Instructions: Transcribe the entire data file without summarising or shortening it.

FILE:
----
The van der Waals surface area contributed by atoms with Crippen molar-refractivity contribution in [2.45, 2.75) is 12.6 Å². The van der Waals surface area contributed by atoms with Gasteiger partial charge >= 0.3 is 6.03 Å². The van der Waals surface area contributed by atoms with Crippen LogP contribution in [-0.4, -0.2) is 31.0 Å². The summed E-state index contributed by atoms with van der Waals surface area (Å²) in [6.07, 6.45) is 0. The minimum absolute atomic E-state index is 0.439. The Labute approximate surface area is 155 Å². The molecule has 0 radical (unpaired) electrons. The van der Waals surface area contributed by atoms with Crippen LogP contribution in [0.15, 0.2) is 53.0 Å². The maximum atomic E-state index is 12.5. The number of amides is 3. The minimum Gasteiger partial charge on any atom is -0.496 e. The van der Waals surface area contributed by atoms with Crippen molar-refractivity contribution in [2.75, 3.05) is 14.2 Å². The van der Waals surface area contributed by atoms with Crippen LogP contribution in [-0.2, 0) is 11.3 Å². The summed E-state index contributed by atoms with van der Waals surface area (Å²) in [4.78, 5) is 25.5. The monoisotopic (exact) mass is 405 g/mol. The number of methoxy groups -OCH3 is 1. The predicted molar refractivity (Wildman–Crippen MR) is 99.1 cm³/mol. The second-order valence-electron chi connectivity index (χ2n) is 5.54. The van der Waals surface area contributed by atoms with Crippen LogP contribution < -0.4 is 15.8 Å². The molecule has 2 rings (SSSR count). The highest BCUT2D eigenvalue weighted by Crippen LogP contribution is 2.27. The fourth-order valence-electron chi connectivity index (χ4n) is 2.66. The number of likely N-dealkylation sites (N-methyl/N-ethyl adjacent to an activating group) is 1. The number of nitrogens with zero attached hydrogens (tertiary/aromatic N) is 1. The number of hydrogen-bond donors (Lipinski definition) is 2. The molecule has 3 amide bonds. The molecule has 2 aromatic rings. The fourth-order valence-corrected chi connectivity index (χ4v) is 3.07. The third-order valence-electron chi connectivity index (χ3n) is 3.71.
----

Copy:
The van der Waals surface area contributed by atoms with Crippen molar-refractivity contribution in [2.45, 2.75) is 12.6 Å². The van der Waals surface area contributed by atoms with Gasteiger partial charge >= 0.3 is 6.03 Å². The van der Waals surface area contributed by atoms with Crippen LogP contribution in [-0.4, -0.2) is 31.0 Å². The summed E-state index contributed by atoms with van der Waals surface area (Å²) in [6.07, 6.45) is 0. The minimum absolute atomic E-state index is 0.439. The Labute approximate surface area is 155 Å². The molecule has 0 radical (unpaired) electrons. The van der Waals surface area contributed by atoms with Crippen LogP contribution in [0.15, 0.2) is 53.0 Å². The maximum atomic E-state index is 12.5. The number of amides is 3. The minimum Gasteiger partial charge on any atom is -0.496 e. The van der Waals surface area contributed by atoms with Crippen molar-refractivity contribution in [2.75, 3.05) is 14.2 Å². The van der Waals surface area contributed by atoms with Crippen LogP contribution in [-0.2, 0) is 11.3 Å². The summed E-state index contributed by atoms with van der Waals surface area (Å²) in [4.78, 5) is 25.5. The monoisotopic (exact) mass is 405 g/mol. The number of methoxy groups -OCH3 is 1. The predicted molar refractivity (Wildman–Crippen MR) is 99.1 cm³/mol. The second-order valence-electron chi connectivity index (χ2n) is 5.54. The van der Waals surface area contributed by atoms with Crippen LogP contribution < -0.4 is 15.8 Å². The molecule has 2 rings (SSSR count). The highest BCUT2D eigenvalue weighted by Crippen LogP contribution is 2.27. The fourth-order valence-electron chi connectivity index (χ4n) is 2.66. The number of likely N-dealkylation sites (N-methyl/N-ethyl adjacent to an activating group) is 1. The number of nitrogens with zero attached hydrogens (tertiary/aromatic N) is 1. The number of hydrogen-bond donors (Lipinski definition) is 2. The molecule has 3 amide bonds. The molecule has 2 aromatic rings. The fourth-order valence-corrected chi connectivity index (χ4v) is 3.07. The third-order valence-electron chi connectivity index (χ3n) is 3.71.